Now, there may very well be some intelligence at work in the universe, in the way that physics and genetics and evolution and other similar forces work. That intelligence could even be the god that various religions speak of. There is certainly plenty of room at the edges of what we know about science and astrophysics for such a god. Or it could be the Flying Spaghetti Monster. The point is, that whatever it is that is out there beyond the edge of scientific knowledge is, by definition, not science, and it should thus not be taught as science in our public schools. It is something more properly belonging in the realm of faith, until such time as proof becomes available, and thus best left for individuals to seek in houses of worship, not in public schools.
But enough of my intelligent design rant. On this, the anniversary of the signing of the Declaration of Independence, I would call on all Americans to remember that many of our founding fathers came to this country to escape religious oppression in their countries of origin. In the years since our country’s founding, many others have come here for the same reason — my own family tree is riddled with such individuals. But the only way to ensure that America remains a land where people can escape the horrors of religious intolerance as our forefathers intended is by ensuring that we maintain some separation between church and state.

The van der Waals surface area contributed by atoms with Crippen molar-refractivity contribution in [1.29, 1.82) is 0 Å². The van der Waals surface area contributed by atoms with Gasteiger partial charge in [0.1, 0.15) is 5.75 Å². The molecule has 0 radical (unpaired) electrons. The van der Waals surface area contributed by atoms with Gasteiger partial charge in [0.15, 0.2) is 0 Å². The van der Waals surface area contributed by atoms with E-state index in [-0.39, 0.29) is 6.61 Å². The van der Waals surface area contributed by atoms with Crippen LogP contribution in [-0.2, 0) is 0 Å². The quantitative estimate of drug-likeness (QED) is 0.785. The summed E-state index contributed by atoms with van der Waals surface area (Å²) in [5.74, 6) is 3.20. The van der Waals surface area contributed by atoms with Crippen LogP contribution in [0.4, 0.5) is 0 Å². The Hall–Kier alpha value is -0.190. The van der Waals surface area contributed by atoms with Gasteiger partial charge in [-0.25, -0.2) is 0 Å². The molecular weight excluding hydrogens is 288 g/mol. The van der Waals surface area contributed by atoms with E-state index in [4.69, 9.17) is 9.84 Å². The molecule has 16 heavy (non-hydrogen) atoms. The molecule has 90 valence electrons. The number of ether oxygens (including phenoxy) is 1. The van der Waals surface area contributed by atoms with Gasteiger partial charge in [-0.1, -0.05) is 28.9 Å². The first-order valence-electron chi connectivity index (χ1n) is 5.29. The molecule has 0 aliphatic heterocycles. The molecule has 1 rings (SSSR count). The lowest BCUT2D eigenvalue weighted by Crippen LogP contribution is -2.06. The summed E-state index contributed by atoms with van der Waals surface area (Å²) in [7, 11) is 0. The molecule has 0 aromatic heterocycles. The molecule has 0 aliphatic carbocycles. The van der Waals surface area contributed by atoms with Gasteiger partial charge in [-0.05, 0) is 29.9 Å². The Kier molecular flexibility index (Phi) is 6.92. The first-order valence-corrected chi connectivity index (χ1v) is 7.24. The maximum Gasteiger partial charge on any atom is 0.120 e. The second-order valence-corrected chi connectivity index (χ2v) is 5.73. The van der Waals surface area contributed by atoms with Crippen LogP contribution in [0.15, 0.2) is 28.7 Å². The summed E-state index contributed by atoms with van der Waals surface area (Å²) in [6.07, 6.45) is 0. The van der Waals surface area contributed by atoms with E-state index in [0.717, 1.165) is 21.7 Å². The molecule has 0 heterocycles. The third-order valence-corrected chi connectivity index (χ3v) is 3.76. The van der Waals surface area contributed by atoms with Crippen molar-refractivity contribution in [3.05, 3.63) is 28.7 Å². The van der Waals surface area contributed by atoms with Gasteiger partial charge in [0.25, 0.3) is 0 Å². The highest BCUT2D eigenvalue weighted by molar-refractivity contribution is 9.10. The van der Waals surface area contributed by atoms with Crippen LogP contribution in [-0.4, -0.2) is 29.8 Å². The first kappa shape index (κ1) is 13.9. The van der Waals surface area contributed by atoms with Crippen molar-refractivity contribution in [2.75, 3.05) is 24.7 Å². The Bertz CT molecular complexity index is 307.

That is what the framers intended by the First Amendment to our Constitution: that America would remain a place where the government neither interfered with the free practice of religion (including the right to practice no religion), nor became the instrument of any religion or religious organization.
And although it has nothing to do with the rest of this post, and despite the fact that I have already said it twice today in this blog, I really think that Bush and Cheney ought to be impeached.
This guy is my new hero.
And you know what? He’s right. Bush and Cheney ought to be impeached.
…yet somehow not at all surprising. Our alleged president has decided that Scooter Libby’s sentence — which was in accordance with federal sentencing guidelines for the crime he was convicted of — was “excessive”, and has therefore commuted his prison sentence. Libby will still have to pay a fine, but he got a Get Out of Jail Almost Free card today.
Was Bush within his rights as president to exercise his power in this manner? Absolutely. Was it an appropriate exercise of his power? Not on your life.
But I suppose at this point he feels he has nothing left to lose. He’s already lost the support of most of the electorate, as well as the respect of most of the people who are still backing him, I would imagine.
Is the commutation of Libby’s sentence grounds for impeachment? Sadly, no. However, that does not change my belief that Bush and Cheney should be impeached.
P.S. Keith Olbermann announced that he will be doing one of his “Special Comments” on the commutation of Libby’s sentence tomorrow night on Countdown, so be sure to set your TiVo.